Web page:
Folded up in the back of my recipe box are greasy sheets of notebook paper filled with Mike’s scrawling. Homemade stuffing. How to make turkey gravy. How to stuff the turkey. How to make a pie crust. All written during numerous phone calls with his mom between Denver and Chicago. They’re from our first years of marriage, and those greasy pages have guided us through many a Thanksgiving production over the years.
Early on, Mike’s parents came for the holiday about every other year; eventually they moved here. My mom and extended family have always come, and year by year a baby or two joined the mix–a child of ours, a new cousin. For so many years the cooking happened in-between nursing and diaper changes, naps and play breaks. We set up assembly lines of bread and vegetable chopping, onion-simmering, turkey-cleaning. Grandparents came a day early for food prep, and year by year the boys began to grasp that Thanksgiving is all about lots of commotion, good smells, plans with family, hours of play time with cousins, games and sitting close with grandparents, and sometimes new, friendly faces.
If I’m honest, there have been tiring days and weeks getting ready for these gatherings. We’ve had plenty of cooking fiascos. Just last year the foil turkey pan was gouged with a knife and I found turkey juice and oil days later seeped down inside the cupboard. But it’s also gotten a little easier over time. The recipes have become so familiar we don’t have to pull them out and follow the steps. The boys help with food and place cards. It’s become a traditional, anticipated season.
Not so in my own childhood. Holiday traditions took a turn when my parents split up and each year became a different combination of here and there and what and how. We gave up on tradition and, without saying it in so many words, simply accepted each holiday for what it brought and who we were with. Now, two of my siblings and one of Mike’s also face this reality of back and forth with kids and ex-spouses. Once again, we all have learned to take the day as it comes.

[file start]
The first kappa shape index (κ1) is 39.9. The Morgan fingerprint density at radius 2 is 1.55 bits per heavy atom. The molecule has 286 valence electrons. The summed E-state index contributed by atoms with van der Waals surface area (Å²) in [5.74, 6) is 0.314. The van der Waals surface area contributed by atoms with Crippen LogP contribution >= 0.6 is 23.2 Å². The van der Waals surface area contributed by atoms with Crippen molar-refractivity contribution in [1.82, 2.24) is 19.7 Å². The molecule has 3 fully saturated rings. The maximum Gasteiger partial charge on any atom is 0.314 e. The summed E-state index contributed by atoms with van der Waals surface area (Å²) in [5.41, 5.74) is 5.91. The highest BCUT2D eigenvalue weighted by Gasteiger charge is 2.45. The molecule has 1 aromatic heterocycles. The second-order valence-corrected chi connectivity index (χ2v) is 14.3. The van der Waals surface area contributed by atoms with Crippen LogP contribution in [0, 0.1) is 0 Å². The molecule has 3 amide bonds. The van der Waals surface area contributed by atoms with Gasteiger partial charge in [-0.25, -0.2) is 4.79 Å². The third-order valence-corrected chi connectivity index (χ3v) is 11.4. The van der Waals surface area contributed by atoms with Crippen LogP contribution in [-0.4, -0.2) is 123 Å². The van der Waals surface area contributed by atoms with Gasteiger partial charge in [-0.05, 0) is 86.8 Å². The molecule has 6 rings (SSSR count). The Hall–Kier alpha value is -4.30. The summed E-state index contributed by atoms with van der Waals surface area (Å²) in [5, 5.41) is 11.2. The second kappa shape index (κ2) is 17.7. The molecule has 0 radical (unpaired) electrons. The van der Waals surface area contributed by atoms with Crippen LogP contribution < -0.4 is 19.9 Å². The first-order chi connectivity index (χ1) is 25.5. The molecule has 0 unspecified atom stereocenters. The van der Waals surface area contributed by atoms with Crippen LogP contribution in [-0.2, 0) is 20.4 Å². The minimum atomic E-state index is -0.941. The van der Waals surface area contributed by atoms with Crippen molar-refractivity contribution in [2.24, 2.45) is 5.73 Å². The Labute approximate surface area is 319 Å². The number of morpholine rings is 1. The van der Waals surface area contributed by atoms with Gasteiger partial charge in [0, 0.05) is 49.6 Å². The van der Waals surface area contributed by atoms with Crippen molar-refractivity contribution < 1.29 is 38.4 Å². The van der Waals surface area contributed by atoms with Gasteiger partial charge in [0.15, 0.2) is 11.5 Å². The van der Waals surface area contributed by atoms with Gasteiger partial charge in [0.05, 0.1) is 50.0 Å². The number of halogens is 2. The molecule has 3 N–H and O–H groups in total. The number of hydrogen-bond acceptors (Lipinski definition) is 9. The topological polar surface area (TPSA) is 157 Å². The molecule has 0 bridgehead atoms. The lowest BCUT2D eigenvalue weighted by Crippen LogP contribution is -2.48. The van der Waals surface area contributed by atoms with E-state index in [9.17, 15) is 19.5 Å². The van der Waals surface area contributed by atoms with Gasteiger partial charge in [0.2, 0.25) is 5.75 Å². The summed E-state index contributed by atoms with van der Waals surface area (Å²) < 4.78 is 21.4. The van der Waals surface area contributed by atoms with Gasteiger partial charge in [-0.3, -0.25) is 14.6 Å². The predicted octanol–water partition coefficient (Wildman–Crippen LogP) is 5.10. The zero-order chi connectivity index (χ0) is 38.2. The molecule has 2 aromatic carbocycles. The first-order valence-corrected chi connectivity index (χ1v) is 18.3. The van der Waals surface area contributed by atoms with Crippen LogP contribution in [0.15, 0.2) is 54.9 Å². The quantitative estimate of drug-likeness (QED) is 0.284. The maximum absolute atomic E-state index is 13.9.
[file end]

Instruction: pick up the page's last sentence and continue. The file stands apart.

When I think about Thanksgiving as a parent and as a moderately accomplished Thanksgiving chef who accepts any and all help, I come back to those gravy-stained recipes and realize that family love and grace, shared together and with others, is what holidays are meant to be in the spirit of Jesus. Tradition is wonderful when it fits. When that recipe doesn’t work, flexing with one another and appreciating each hour for what it brings is really what it means to be grateful. No doubt all our families are stained and worn in one way or another. It’s in unfolding those grease-covered pages of our lives and partaking together in whatever the day holds that we really live out with our kids the meaning of Thanksgiving.